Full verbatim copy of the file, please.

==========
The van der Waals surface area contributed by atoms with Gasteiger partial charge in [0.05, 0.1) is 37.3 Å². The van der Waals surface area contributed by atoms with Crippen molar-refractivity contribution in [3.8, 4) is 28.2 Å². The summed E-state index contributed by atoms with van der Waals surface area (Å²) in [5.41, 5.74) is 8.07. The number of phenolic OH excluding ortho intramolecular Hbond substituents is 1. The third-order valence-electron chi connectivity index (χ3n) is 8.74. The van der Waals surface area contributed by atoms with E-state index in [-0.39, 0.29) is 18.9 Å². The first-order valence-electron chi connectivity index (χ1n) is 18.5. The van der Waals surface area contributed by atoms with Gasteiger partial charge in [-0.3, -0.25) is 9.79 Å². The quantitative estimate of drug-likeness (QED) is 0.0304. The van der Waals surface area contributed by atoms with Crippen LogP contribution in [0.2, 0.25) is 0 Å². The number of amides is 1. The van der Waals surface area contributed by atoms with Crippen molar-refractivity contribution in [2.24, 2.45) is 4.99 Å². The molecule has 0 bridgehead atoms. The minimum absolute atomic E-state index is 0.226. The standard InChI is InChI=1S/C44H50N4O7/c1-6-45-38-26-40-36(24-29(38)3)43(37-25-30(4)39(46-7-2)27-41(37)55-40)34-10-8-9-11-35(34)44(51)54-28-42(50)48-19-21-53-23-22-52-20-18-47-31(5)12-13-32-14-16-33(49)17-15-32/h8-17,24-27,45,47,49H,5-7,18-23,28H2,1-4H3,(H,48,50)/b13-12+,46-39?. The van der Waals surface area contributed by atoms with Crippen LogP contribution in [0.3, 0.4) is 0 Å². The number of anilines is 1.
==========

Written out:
The van der Waals surface area contributed by atoms with Gasteiger partial charge in [0.05, 0.1) is 37.3 Å². The van der Waals surface area contributed by atoms with Crippen molar-refractivity contribution in [3.8, 4) is 28.2 Å². The summed E-state index contributed by atoms with van der Waals surface area (Å²) in [5.41, 5.74) is 8.07. The number of phenolic OH excluding ortho intramolecular Hbond substituents is 1. The third-order valence-electron chi connectivity index (χ3n) is 8.74. The van der Waals surface area contributed by atoms with E-state index in [-0.39, 0.29) is 18.9 Å². The first-order valence-electron chi connectivity index (χ1n) is 18.5. The van der Waals surface area contributed by atoms with Gasteiger partial charge in [-0.3, -0.25) is 9.79 Å². The quantitative estimate of drug-likeness (QED) is 0.0304. The van der Waals surface area contributed by atoms with Crippen LogP contribution in [0.2, 0.25) is 0 Å². The number of amides is 1. The van der Waals surface area contributed by atoms with Crippen molar-refractivity contribution in [2.24, 2.45) is 4.99 Å². The molecule has 0 bridgehead atoms. The minimum absolute atomic E-state index is 0.226. The standard InChI is InChI=1S/C44H50N4O7/c1-6-45-38-26-40-36(24-29(38)3)43(37-25-30(4)39(46-7-2)27-41(37)55-40)34-10-8-9-11-35(34)44(51)54-28-42(50)48-19-21-53-23-22-52-20-18-47-31(5)12-13-32-14-16-33(49)17-15-32/h8-17,24-27,45,47,49H,5-7,18-23,28H2,1-4H3,(H,48,50)/b13-12+,46-39?. The van der Waals surface area contributed by atoms with Crippen LogP contribution in [0.3, 0.4) is 0 Å². The number of anilines is 1.